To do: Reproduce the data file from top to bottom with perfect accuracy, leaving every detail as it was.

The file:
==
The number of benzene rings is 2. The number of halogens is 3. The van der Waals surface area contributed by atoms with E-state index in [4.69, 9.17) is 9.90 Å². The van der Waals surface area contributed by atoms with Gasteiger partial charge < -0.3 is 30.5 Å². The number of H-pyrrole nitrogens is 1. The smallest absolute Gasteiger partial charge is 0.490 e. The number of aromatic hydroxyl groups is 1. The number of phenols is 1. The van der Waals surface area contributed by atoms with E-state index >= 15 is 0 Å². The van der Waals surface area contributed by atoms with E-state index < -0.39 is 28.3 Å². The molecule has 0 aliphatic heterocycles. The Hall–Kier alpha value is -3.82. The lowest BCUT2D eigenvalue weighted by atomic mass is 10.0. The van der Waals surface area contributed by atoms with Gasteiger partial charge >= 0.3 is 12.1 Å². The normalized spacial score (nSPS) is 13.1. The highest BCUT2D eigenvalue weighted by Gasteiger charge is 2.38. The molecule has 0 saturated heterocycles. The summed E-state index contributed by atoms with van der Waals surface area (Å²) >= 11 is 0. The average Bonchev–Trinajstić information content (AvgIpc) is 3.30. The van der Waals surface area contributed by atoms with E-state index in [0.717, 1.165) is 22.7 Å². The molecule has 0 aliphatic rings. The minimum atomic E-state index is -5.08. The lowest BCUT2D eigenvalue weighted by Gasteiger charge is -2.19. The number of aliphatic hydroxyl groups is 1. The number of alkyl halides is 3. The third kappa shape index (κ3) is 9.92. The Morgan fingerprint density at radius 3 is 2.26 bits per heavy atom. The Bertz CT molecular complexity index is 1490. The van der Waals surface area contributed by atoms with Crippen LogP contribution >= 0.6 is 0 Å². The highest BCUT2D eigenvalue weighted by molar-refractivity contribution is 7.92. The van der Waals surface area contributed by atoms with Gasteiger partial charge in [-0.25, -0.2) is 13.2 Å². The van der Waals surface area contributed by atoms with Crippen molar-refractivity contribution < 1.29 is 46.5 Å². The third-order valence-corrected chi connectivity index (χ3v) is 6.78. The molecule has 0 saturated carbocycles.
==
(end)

The number of benzene rings is 2. The number of halogens is 3. The van der Waals surface area contributed by atoms with E-state index in [4.69, 9.17) is 9.90 Å². The van der Waals surface area contributed by atoms with Gasteiger partial charge < -0.3 is 30.5 Å². The number of H-pyrrole nitrogens is 1. The smallest absolute Gasteiger partial charge is 0.490 e. The number of aromatic hydroxyl groups is 1. The number of phenols is 1. The van der Waals surface area contributed by atoms with E-state index >= 15 is 0 Å². The van der Waals surface area contributed by atoms with E-state index < -0.39 is 28.3 Å². The molecule has 0 aliphatic heterocycles. The Hall–Kier alpha value is -3.82. The lowest BCUT2D eigenvalue weighted by atomic mass is 10.0. The van der Waals surface area contributed by atoms with Gasteiger partial charge >= 0.3 is 12.1 Å². The normalized spacial score (nSPS) is 13.1. The highest BCUT2D eigenvalue weighted by Gasteiger charge is 2.38. The molecule has 0 saturated heterocycles. The summed E-state index contributed by atoms with van der Waals surface area (Å²) >= 11 is 0. The average Bonchev–Trinajstić information content (AvgIpc) is 3.30. The van der Waals surface area contributed by atoms with E-state index in [0.717, 1.165) is 22.7 Å². The molecule has 0 aliphatic rings. The minimum atomic E-state index is -5.08. The lowest BCUT2D eigenvalue weighted by Gasteiger charge is -2.19. The number of aliphatic hydroxyl groups is 1. The number of alkyl halides is 3. The third kappa shape index (κ3) is 9.92. The Morgan fingerprint density at radius 3 is 2.26 bits per heavy atom. The Bertz CT molecular complexity index is 1490. The van der Waals surface area contributed by atoms with Crippen LogP contribution >= 0.6 is 0 Å². The highest BCUT2D eigenvalue weighted by molar-refractivity contribution is 7.92. The van der Waals surface area contributed by atoms with Gasteiger partial charge in [-0.25, -0.2) is 13.2 Å². The van der Waals surface area contributed by atoms with Crippen molar-refractivity contribution < 1.29 is 46.5 Å². The third-order valence-corrected chi connectivity index (χ3v) is 6.78. The molecule has 0 saturated carbocycles.